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Book Review Butchering

Book Reviews: Butchering: Beef and Butchering: Poultry – Rabbit – Lamb – Goat – Pork by Adam Danforth

by Lynn Miller

Since just after World War II, self reliant folk have looked on aghast as the main populace has rushed, Lemming-like, towards paper-thin convenience-oriented lifestyles that have stripped society of any and all direct skills for living and for the earned understanding of life forces. In the mid-sixties, having grown up in the suburbs of southern California, I came to the realization that I had zero comprehension of what constituted meat; where it came from, what was traded for it’s ready availability, what it meant to human sustenance, the historical significance, its glory, the destruction it comes out of, and the impact. At eighteen years old I passed through supermarket meat sections trying to imagine the form of the animal the meat came from and the whole butchering process. I had lived to that ripe young age and never even cleaned a fish! I made a pact with myself; I would not eat meat until and unless I was prepared to raise the animal and butcher it myself. I kept that promise for five years and became a connoisseur of adzuki beans and brussel sprouts. When I finally found myself on a farm, raising sheep, cattle, horses, chickens and geese I decided I was ready and I butchered a goose – cut its head off on the firewood chopping block and hung it to bleed out. We ate that goose for Thanksgiving. It was a big moment for me. Then I raised a bottle lamb, named her Cecile. She became a pet. We were very poor and quite hungry. It took a couple of days but I got up my courage(?) and cut fat Cecile’s throat and bled her out to dress for meat. I could not sleep for weeks after and my life changed in that experience.

In retrospect, as time educated me to process, I realized many times over how lucky(?) I had been with both of my first butchering experiences. I had nowhere to go for information. And there are so many things that could have gone terribly wrong. All of this abbreviated personal narrative is offered to background my critique of Adam Danforth’s new book series BUTCHERING (published with amazing sensitivity and intelligence by Storey Books).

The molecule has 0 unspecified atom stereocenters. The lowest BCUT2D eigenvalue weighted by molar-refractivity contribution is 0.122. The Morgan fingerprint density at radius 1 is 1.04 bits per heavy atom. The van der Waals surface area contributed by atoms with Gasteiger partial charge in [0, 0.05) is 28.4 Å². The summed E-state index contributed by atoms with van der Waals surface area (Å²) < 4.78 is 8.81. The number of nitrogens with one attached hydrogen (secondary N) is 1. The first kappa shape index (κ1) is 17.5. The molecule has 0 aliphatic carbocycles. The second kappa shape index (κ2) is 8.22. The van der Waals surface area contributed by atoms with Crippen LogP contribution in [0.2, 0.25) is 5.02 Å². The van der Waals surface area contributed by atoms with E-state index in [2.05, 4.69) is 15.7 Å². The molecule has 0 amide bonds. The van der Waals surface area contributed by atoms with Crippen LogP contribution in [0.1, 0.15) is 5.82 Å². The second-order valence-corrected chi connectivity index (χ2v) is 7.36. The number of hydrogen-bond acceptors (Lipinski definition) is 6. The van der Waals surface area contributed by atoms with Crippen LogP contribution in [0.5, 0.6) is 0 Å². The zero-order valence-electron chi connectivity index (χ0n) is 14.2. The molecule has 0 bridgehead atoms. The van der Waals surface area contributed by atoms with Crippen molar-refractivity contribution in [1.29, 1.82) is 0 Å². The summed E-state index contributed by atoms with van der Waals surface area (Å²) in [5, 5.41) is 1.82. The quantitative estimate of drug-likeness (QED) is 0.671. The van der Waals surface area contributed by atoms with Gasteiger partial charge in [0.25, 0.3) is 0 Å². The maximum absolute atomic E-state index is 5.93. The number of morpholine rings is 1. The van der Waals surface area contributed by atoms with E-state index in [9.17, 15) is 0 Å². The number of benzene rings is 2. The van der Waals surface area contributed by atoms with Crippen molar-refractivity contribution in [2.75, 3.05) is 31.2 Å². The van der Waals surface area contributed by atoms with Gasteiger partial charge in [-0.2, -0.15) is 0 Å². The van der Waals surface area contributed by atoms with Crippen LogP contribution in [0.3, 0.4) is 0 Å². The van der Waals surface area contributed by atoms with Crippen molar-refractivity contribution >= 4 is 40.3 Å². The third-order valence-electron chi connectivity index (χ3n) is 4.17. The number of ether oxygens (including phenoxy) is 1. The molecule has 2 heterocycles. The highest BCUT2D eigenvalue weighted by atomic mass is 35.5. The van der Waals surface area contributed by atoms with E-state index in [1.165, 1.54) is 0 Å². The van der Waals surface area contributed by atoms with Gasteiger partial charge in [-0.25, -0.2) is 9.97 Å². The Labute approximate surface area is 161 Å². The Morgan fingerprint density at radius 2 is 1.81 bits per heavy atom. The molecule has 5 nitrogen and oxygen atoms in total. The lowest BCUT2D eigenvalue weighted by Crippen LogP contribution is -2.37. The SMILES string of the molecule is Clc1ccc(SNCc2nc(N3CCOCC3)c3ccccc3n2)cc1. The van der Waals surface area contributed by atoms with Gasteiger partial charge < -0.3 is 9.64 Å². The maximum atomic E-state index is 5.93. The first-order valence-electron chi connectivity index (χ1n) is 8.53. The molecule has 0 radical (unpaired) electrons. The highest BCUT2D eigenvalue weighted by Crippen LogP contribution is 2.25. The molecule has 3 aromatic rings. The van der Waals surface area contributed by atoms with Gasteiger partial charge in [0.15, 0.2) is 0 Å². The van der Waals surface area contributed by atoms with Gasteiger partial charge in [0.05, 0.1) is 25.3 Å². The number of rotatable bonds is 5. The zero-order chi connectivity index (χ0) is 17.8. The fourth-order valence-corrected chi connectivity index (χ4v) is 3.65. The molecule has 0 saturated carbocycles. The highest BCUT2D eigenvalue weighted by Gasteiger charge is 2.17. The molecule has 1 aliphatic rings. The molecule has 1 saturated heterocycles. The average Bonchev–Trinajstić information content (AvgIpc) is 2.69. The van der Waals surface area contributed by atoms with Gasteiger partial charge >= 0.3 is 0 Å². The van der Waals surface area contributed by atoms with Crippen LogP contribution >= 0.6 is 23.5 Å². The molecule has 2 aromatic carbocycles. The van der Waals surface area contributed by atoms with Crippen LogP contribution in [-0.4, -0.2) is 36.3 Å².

Danforth’s BUTCHERING is an unqualified MASTERPIECE! One which actually gives me hope for the furtherance of human kind and the ripening of good farming everywhere because, in no small part, of this young author’s sensitive comprehension of the modern disconnect with food, feeding ourselves, and farming. Split into two volumes, “Beef” and “Poultry – Rabbit – Lamb – Goat – Pork”, here are 800 plus pages and thousands of photographs and charts detailing every aspect of humane slaughtering and butchering of all farm animal categories.

Book Review Butchering

Fifty years have passed for me since that pact I made with myself about meat, and with those years have come myriad experiences with raising my own, hunting for meat and hides, commercial fishing where I came closest to feeling myself the hunted as a seven foot long blue shark rose from the ocean to strip me of my Salmon catch, to spending 7 hours in my farm kitchen grinding hamburger and carving cuts from a 2,000 pound bull’s carcass which had hung for 10 days, wrapped in an old sheet, in the rafters of my barn. The sticky odors of drying blood, the attacking flies, the coagulation of my spirit all assured me over and over again that this was a scene out of Dostoyevsky or Joseph Conrad not a chapter from a pretty cookbook. What I learned I learned from doing, sometimes right often wrong. Occasionally someone would step up and offer that I try it another way. Appropriately I thrill now to think what Danforth’s volumes might mean to young people coming up through the ranks of right livelihood, so much to be gained by having the head start this information offers. Wow. And Adam offers the best sort of information, a coupling of perfect illustrative photography combined with simple directions and perhaps most important a plain-spoken explanation of the whys – all of this coming from someone who cares deeply.

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Book Review Butchering

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Danforth’s BUTCHERING is an unqualified MASTERPIECE! One which actually gives me hope for the furtherance of human kind and the ripening of good farming everywhere because, in no small part, of this young author’s sensitive comprehension of the modern disconnect with food, feeding ourselves, and farming.

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